The battle of the half-backs on Sunday will be an intriguing one indeed.
Assuming Joe Schmidt sticks to his tried and trusted pairing of Conor Murray and Johnny Sexton, in the green corner will stand Grand Slam winners, first-choice Lions and men looking forward to a third World Cup campaign later this year.
In the opposite corner will be two players at the other end of their careers, with French head coach Jacques Brunel giving callow Antoine Dupont and Romain N’Tamack, whose combined age of 41 is just eight years older than Johnny Sexton (33), the opportunity to showcase their undoubted talents.
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The contrast is a stark one. In the opening round of the Six Nations against England, Murray and Sexton started together for Ireland for the 50th occasion, while Dupont and N’Tamack failed to make the matchday squad against Wales.
The pair appeared off the bench for the Twickenham debacle, made their first Six Nations starts against Scotland and now are entrusted with the nine and ten shirts again as Les Bleus seek a first win on Irish soil since 2011.
Sexton and Murray's difficulties this campaign have been well documented. The Irish coaching team insisted it was key for the pair to start against Italy after missing a lot of provincial rugby through injury, while after the game, Schmidt admitted the pair are both upset with their Six Nations form.
Sexton admitted as much himself days later. "You're doing everything right and things aren't just clicking," he said.
There is growing expectation that Dupont and N’Tamack could finally be the answer for France at nine and 10 after years of chopping and changing.
The French scrum-half in particular has been a revelation in his 103 minutes of action, while N’Tamack, who rarely plays out-half at Toulouse, produced a clever and composed performance against the Scots, with his try the cherry on top.
While the form lines have been contrasting, how do the respective pairings match up in numbers?
The first thing to note when delving into the facts and figures is that the French men have much less game time under their belts with which to analyse.
Murray has missed just 15 minutes in three starts, while even allowing for Sexton’s early departure at Murrayfield, he has amassed 182 minutes on the pitch, compared to just 117 for Dupont and 123 minutes for N’Tamack.
The excitement however around the attack-minded Dupont is corroborated by his numbers.
Only Blair Kinghorn, who ran amok against the Italians, has more clean line breaks than the 22-year-old’s tally of seven, while he is leading half-back in the tournament in defenders beaten (11).
Dupont's six off-loads is only bettered by French team-mate Mathieu Bastareaud, and it is noticeable that Sexton is the leading Irish off-loader along with Tadhg Furlong with two.
More than simply a traditional petite générale, the Toulouse man has missed only one tackle – all the more impressive considering he played most of the second half in the Twickenham horror show - and according to the number crunchers, has made just one bad pass to date.
The Irish game plan is a considered and measured approach that reaped rich dividends in 2018.
It is of little surprise that Conor Murray has kicked 35 times from hand. The box kick continues to be a go-to approach for Ireland, with Eddie Jones somewhat mischievously pre-tournament noting Ireland's reliance on a kicking game.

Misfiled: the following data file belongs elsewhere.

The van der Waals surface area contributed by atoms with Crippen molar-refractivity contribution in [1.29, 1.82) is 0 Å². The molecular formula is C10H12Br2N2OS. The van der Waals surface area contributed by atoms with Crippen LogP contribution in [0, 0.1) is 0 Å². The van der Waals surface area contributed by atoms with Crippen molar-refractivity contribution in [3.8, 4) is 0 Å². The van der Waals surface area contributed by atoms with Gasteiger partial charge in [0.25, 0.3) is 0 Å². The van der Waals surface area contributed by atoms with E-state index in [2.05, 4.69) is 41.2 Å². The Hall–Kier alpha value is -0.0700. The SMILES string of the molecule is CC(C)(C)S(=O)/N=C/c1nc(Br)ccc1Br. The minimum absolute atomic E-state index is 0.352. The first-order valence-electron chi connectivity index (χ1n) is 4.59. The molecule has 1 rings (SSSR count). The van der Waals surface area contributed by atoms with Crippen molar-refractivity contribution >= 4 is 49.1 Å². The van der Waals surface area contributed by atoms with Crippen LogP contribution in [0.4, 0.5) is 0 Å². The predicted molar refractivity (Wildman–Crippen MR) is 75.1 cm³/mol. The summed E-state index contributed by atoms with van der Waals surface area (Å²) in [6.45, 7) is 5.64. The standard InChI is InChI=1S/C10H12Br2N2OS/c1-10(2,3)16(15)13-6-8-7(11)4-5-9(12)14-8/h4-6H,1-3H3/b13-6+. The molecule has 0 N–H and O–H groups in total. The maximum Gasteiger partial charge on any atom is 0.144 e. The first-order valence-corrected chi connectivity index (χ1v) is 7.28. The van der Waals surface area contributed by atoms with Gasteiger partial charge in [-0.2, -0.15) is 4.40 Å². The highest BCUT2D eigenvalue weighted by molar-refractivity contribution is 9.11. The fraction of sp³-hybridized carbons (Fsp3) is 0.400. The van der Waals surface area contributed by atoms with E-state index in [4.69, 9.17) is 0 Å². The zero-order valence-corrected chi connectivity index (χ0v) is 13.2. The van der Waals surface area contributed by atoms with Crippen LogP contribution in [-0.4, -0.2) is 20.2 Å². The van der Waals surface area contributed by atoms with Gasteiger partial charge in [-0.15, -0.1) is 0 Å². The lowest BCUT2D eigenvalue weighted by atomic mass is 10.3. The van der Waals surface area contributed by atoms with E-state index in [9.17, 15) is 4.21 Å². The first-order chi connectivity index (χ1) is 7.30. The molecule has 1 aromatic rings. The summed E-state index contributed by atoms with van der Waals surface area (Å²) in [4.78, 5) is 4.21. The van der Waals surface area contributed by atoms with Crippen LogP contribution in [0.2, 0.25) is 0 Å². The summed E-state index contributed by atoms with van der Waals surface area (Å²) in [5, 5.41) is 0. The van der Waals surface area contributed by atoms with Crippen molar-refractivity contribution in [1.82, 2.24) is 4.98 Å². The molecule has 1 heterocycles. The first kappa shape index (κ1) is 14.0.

It is therefore interesting to note that Murray is sandwiched by England's Ben Youngs (49) and Owen Farrell (35) in that statistical category, with the pair occupying first and third position.
Sexton by contrast has kicked on just 11 occasions from hand. The Leinster man, as has widely been discussed, regularly draws in the tacklers before slipping the pass to the second receiver, often to his own detriment.
Murray has always been a scoring threat as well as provider in the green jersey and two of the nine Irish tries so far have come courtesy of the 29-year-old, more than any of his scrum-half peers.
As well as topping the passing charts (307), only Finn Russell (3) has more try assists than Murray.
N’Tamack is set for the biggest challenge of his career in Dublin, but the 19-year-old at least won’t have the added pressure of placed kicks, with Thomas Ramos set to keep hold of the responsibility from the tee.
In a fixture of fine margins – the average winning margin in the last 11 meetings of the teams is less than five points – every kick counts.
Johnny Sexton’s two missed shot at goals to date mean his percentage is 71%, down on his 2018 figure of 78%.
The French have had notable difficulties in front of the posts, with Camile Lopez, Morgan Parra, Baptiste Serin and Ramos all taking kicks in the championship.
Les Bleus have converted just two of their seven tries while Ramos was only successful with two of his four kicks against the Scots.
An improvement would go a long way to building a foundation for victory, though a 79% rate for Toulouse last season would suggest he is capable of much better. The 23-year-old is at 80% in club colours this year.
France’s chopping and changing is perhaps best highlighted by the discarded Lopez.
The 29-year-old began the competition as starting out-half and place kicker but endured a difficult night against Wales in the opening game. Against England, he was relinquished of place-kicking duties and by game three was dropped from the match-day squad.
N'Tamack will hope to change the pattern in the French 10 jersey, but can he, along with Dupont, control the tempo in Dublin? Or will the wily Irish pairing lay down their own marker and travel to Cardiff on the final day with renewed vigour?
We're about to find out.
Follow Ireland v France on Sunday (kick-off 3pm) via the live blog on RTÉ.ie/Sport and the News Now App, or listen live on RTÉ 2fm, with commentary from Michael Corcoran and Donal Lenihan.